Spielberg, Streep and Hanks deliver in 'The Post'

Doris Richards
January 14, 2018

Now in wide release, it is every American's duty to see this film. Inside her living room, Washington Post publisher Kay Graham (Meryl Streep) and daughter Lally (Alison Brie) spend their morning with lamps lit and curtains half-drawn, straining to read the early edition.

The Washington Post's publication of the Pentagon Papers in 1971 has always been a debated decision because of all of the top-secret information that these documents contained, but this film explores that decision and brings it to life for the viewer to see and dissect. Ben is aghast but can not do anything about it except carry excerpts from the NYT's stories until three days later, the Court bars the publication from carrying any of the research papers, and at the same time, The Post gets the story and the rest of the research papers. The project fell together very quickly previous year, when fledgling screenwriter Liz Hannah's script attracted the interest of Steven Spielberg's longtime producing partner Amy Pascal, along with Spielberg and Meryl Streep (who plays Katharine Graham, The Washington Post's publisher and company president).

Bradlee is pushing to publish the remainder of these papers so as to take The Post from being a local Daily to a National Daily.

It wasn't even the No. 1 newspaper in Washington, D.C., at the time.

Besides being publisher of the influential newspaper, Graham was well connected with leading political figures, and luminaries regularly attended dinner parties at her Georgetown home. Her father had given the paper to her husband and when he committed suicide, she took control. Streep plays Katherine Graham, the first-ever female publisher to be appointed at the Post, who is constantly submerged in a forest of sexist men.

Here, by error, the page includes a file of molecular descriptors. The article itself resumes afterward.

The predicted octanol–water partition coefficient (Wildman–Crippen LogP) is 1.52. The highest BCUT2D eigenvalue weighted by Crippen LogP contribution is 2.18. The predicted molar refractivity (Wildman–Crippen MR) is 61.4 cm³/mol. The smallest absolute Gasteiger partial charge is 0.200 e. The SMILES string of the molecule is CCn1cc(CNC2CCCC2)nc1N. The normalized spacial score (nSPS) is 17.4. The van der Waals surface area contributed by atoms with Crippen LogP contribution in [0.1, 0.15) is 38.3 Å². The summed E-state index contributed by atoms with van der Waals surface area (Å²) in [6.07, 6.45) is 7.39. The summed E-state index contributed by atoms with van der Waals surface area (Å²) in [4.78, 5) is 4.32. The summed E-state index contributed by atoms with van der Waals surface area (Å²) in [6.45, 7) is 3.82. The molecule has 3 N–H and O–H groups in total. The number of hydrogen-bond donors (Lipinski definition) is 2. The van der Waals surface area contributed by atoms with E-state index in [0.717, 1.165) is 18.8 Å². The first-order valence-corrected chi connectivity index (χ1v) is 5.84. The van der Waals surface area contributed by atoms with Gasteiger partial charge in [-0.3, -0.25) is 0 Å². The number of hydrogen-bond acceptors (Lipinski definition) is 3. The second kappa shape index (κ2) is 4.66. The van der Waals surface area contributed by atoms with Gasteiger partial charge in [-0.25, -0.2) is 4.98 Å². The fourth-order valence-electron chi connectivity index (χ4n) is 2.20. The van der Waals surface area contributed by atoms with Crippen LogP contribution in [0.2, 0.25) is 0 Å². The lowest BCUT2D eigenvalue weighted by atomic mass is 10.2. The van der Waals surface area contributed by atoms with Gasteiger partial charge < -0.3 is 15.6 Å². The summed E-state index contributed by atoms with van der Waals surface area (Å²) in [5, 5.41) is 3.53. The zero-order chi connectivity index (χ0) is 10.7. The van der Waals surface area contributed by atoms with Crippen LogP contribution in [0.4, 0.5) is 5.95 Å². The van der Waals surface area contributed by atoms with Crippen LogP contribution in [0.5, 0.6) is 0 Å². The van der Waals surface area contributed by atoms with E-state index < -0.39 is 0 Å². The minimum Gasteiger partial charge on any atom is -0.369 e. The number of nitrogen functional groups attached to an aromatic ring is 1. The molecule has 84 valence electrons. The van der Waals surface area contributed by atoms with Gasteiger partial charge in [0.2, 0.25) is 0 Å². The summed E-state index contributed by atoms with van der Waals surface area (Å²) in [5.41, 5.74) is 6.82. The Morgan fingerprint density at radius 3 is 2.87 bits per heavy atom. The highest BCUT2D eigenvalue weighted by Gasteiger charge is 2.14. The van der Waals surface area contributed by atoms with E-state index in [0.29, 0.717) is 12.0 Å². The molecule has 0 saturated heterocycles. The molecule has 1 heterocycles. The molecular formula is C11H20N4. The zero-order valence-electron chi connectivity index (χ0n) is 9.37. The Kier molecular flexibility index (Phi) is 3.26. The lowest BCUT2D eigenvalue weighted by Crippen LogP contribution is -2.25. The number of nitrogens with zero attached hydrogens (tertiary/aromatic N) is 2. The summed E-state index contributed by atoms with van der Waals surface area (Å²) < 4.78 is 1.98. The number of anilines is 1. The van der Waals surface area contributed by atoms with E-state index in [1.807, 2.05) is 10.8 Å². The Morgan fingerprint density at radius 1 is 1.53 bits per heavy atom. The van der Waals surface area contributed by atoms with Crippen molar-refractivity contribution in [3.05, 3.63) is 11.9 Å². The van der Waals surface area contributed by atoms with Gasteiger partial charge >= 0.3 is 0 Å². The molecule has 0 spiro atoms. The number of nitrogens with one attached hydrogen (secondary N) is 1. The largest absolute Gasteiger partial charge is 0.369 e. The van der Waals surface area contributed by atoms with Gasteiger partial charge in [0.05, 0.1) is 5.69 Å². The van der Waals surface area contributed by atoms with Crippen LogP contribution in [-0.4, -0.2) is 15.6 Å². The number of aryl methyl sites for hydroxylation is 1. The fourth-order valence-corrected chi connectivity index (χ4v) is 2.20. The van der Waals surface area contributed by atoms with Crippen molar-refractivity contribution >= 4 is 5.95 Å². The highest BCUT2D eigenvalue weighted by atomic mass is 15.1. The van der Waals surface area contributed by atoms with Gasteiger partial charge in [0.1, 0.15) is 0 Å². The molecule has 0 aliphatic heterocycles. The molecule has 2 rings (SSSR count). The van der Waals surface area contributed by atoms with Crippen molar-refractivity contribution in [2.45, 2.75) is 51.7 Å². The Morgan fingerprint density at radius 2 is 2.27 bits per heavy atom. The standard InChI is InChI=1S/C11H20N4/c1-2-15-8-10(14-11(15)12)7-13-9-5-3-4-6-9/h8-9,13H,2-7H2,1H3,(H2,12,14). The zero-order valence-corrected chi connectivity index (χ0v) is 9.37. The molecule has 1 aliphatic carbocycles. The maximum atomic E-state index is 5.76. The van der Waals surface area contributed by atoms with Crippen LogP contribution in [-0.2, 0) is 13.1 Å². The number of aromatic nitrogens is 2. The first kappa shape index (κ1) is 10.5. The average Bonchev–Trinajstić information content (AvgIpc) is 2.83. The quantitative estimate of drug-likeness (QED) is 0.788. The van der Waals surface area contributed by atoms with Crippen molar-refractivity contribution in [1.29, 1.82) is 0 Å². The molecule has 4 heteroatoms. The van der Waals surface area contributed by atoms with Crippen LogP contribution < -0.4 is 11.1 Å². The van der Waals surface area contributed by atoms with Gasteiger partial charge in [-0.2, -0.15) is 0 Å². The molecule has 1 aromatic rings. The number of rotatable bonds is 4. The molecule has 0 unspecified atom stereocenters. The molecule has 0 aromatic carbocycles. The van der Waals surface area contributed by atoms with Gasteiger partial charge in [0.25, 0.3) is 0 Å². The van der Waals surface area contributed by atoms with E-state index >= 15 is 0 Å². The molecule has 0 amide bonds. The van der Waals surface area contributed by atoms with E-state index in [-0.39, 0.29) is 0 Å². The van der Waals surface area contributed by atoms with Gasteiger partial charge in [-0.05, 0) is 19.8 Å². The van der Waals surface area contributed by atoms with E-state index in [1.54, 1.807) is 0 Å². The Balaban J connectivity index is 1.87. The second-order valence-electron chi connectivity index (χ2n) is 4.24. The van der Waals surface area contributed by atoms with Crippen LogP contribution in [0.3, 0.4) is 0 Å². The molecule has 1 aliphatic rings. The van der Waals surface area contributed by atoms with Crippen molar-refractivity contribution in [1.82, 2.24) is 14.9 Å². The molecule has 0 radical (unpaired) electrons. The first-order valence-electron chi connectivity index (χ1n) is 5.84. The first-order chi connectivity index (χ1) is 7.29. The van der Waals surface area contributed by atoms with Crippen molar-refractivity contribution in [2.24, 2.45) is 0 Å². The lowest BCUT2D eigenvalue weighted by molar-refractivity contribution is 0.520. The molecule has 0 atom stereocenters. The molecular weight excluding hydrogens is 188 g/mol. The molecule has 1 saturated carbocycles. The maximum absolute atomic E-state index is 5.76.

As Streep, who was at the screening, observes, "That's the way she thought it should be, and that's the way things were then". The statement suit featured a stylish twist, with a waterfall frill falling from just underneath the faux pocket at her hip to her knee. "She wasn't raised to have an opinion".

Working her blonde-hued coif off her face into a chignon, the age-defying star let her glittering drop-earrings take front and centre while sporting a pair of cat-eyed silver-framed glasses.

Bradlee, on the other hand, was ambitious. Known as the Pentagon Papers, the disclosure that the war could have never happened and should have ended 6 years earlier with the USA pulling out of Vietnam.

While his instinct is to publish the documents, the fact that he and his boss may go to jail and the Post may cease publication in the process is a real possibility. Kay is sitting at the head of the dining table, with all the men who want the decision to go in their favour surrounding her, suffocating her like a pack of hungry wolves.

Oscar-winning film director Spielberg promised to back Winfrey if she was to throw her hat in the ring.

The Post is all set to bring the powerful trio of Steven Spielberg, Tom Hanks and Meryl Streep for the first time on celluloid.

Taking on the controversial story of the Pentagon Papers is her debut, her coming out, her grand entrance into what is clearly a man's world. Screenplay by Liz Hannah and Josh Singer. He had also written the script for "The Fifth Estate", about WikiLeaks founder Julian Assange, and worked on "The West Wing". She had often deferred to her editor, but in the end, the choice fell squarely on her shoulders. Both got Golden Globe and other nominations, as did the movie. It's hard to disagree when Ben randomly turns to his secretary and says, "My God, the fun!" "He's so interested in everything and is curious about everything".

Streep and Spielberg are joined by Tom Hanks, the sort of lineup that veritably defines the notion of Prestige Film.

While there is an interesting tick tock of will-they-won't-they publish the papers, at the heart of the story is Graham, an obviously smart and capable woman who is full of doubt, and is doubted by almost everyone around her. At worst, the paper ceases to exist and they spend the rest of their lives in federal prison. He saw firsthand that the optimistic picture of the Vietnam War painted by sequential White House administrations was a lie served intentionally to the American people.

Nixon even used his infamous Watergate "plumbers" to try to get dirt on Daniel Ellsberg, the Rand Corp. employee who had leaked the documents. It's become routine to see her perform flawlessly, but here she quietly gives one of her best, and most perfectly calibrated, performances. By then, the public was much more skeptical about the presidency.

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